Joel Salatin, World Number 1 Farmer

Your food choices determine the landscape your children will inherit ...

Joel Salatin has been called many things. From ‘The High Priest of Farming’ to a Christian-libertarian-environmentalist-capitalist-lunatic farmer to the ‘World Number 1 Farmer’ by TIME magazine, the farmer’s reputation certainly precedes him. And the voice crackling down the line from Polyface Farm in Virginia one chilly Monday night lives up to every expectation. The visionary behind one of America’s premiere non-industrial farms is leading the global regenerative farming movement and inspiring a new wave of young farming entrepreneurs with his straightforward, grassroots approach. The author and educator will be making his way to Australia this month to not only share his ten truths of the food system at Food Connect’s tenth birthday in Salisbury on Friday February 27, but also host a farming masterclass in Noosa on Saturday February 28 and an intimate mentoring session in Byron Bay on Monday March 2. The Weekend Edition called Joel as he kicked back on his Virginia ranch one evening last week to talk ancestral guilt, local produce and entrepreneurship.

We’re looking forward to hearing your thoughts as Food Connect celebrates its tenth birthday with a community street party next Friday night. What topics will you be covering?
I’m going to be talking about local food systems, connecting to your ecological umbilical cord and all sorts of cool food integrity issues.

Take us back to where it all started … Your grandfather was a beekeeper and a keen gardener, did he inspire you?
Yes my grandfather had a large garden and he had chickens and a lot of bramble fruits. The whole garden was surrounded by a T-trellis grape arbour and I still consider that one of my earliest visceral experiences that helped formulate this desire to live in a nest of abundance. I’ve never gotten away from that.

What were you like as a child – it sounds like you’ve always thought outside the box?
Oh yes, well my grandfather was certainly outside the box and quite an inventor – he invented the very first walking sprinkler. My dad was very much a visionary, genius, out-of-the-boxer too – same deal, tinkerer, inventor, always ready to do something new. We always said my dad was organic before Rachel Carson wrote Silent Spring. So when people ask when I made ‘the change’ to this kind of farming, I say I’m third-generation lunatic so I don’t have that kind of conversion experience – we just always did it strange!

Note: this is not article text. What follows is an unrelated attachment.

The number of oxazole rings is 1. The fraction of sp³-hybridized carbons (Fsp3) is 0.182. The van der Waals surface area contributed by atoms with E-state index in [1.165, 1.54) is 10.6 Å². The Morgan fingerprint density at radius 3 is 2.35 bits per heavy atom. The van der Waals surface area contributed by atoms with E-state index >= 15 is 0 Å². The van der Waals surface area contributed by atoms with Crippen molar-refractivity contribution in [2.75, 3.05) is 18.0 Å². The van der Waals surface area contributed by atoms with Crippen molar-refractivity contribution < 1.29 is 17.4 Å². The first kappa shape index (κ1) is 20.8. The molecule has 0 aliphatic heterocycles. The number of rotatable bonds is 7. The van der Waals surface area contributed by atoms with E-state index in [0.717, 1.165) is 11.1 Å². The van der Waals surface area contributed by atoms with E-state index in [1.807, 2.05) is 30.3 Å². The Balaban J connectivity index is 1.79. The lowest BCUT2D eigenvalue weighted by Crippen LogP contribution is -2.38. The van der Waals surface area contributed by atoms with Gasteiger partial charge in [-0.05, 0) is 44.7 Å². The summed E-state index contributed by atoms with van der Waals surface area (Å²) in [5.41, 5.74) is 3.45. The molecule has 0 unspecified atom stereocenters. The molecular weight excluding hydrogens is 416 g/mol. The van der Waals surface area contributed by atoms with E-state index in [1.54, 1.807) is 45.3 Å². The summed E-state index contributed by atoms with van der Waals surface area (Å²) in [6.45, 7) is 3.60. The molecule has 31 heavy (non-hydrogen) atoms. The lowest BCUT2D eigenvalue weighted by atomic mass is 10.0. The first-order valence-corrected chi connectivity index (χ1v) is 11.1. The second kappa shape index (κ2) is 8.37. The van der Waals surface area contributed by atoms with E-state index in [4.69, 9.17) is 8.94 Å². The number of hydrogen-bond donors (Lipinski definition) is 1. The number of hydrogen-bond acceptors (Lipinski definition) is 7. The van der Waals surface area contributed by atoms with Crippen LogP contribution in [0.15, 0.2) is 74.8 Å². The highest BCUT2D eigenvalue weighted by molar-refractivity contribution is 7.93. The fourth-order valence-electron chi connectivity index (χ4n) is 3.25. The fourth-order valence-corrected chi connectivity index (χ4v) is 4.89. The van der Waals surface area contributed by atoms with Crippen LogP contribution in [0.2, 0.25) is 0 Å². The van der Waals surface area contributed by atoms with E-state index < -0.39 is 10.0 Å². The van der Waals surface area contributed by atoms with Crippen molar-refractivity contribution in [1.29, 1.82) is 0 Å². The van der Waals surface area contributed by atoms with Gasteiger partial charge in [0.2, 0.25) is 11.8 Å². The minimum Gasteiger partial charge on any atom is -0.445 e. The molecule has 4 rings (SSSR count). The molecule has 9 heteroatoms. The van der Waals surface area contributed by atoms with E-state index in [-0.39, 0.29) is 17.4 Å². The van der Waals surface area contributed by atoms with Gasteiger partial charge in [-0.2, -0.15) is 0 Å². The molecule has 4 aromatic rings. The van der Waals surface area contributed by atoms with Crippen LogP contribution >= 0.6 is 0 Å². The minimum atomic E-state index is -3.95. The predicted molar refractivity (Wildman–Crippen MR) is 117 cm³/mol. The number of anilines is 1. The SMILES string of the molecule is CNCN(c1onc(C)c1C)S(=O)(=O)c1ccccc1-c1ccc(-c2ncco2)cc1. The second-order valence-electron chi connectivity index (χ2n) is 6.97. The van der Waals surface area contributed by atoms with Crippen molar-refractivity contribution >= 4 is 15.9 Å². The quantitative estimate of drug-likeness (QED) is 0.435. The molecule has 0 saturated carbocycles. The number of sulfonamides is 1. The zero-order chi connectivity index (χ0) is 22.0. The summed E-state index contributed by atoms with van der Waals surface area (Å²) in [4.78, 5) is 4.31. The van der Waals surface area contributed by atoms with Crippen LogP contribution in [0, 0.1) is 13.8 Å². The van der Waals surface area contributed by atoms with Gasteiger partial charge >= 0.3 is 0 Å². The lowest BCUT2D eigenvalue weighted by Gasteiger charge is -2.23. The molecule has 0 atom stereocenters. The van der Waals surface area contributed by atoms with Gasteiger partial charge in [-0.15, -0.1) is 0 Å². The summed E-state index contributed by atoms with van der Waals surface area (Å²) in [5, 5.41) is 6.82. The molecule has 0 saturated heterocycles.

Is it true you started selling eggs, butter and animals when you were still in school?
Yes, when I was ten years old! I think every person needs to start a business before they’re 12 – if you wait around until you’re 12, you’re already too old! You’ve got to start young. So I got started when I was ten, our two children started their businesses when our son was eight and our daughter was nine, and now my grandchildren are two years into their businesses, and they’re 11 and nine. My other granddaughter is seven so I expect she’ll be coming up with a business plan in the next year or so!

What businesses did your children start?
Our son started a rabbit operation, which he still runs, and our daughter started a couple of things, one was a baking enterprise, then she graduated to a house-cleaning business from about the age of 13 to 16, then she traded that off to another person. We’re big into entrepreneurialism!

Polyface Farm sounds like an incredible oasis. Can you please describe it for the armchair travellers among us?
Well we own 550 acres – 100 of that is open and 450 is woodland – so we’re very much a forest farm. And when I say ‘forest’, I don’t mean Australian bush where the tree canopies are open and it’s widely spaced, this is a dense forest of oaks and hardwoods; there’s no pasture under these trees. We rent another nine properties, which brings our total management up to about 1200 acres of open land and 800 acres of forest. We sell beef, pork, chicken, turkey, rabbit, lamb, duck eggs and chicken eggs, and my brother has 17 beehives on the farm. Right now we’re in late winter so our apprentice manager has also been tapping the sugar maple trees and selling maple syrup. So we’re into a lot of different things, but when you have a farm that’s people-centric, it can do many more things than one that’s devoid of people.

And in terms of distribution, you limit the food miles that your products travel?
Yes, we deliver up to four hours from the farm and that puts us to plenty of people. Of course I realise that if you’re in the centre of Australia, that could be problematic. But here’s my deal: we could sit here and consternate ourselves all evening, discussing the extreme ‘what ifs’, but forget about those for a minute – you can’t solve everything overnight – and let’s talk about all the people who do in fact live within four hours of a population base of say a couple of thousand people. That’s a lot of potential, a lot of land. So if we start talking about those areas – if all of those people were to source locally and direct market, it would open up opportunities we couldn’t even dream of. I don’t have the answer for every single extreme, remote circumstance, but I do believe that there’s an answer for 80–90% of the people through local and direct marketing.

What’s a typical day on the farm like for you?
I do a lot of planning now, physically I’m the chainsaw guy so I run the sawmill and move cows. I help wherever needed. As you can imagine, I do a fair amount of management and I’m gone about 120–140 days a year speaking. We do tours and seminars here at the farm and I’m involved with a lot of that informational outreach.

You play an interesting role within farming. What can you tell us about your methods?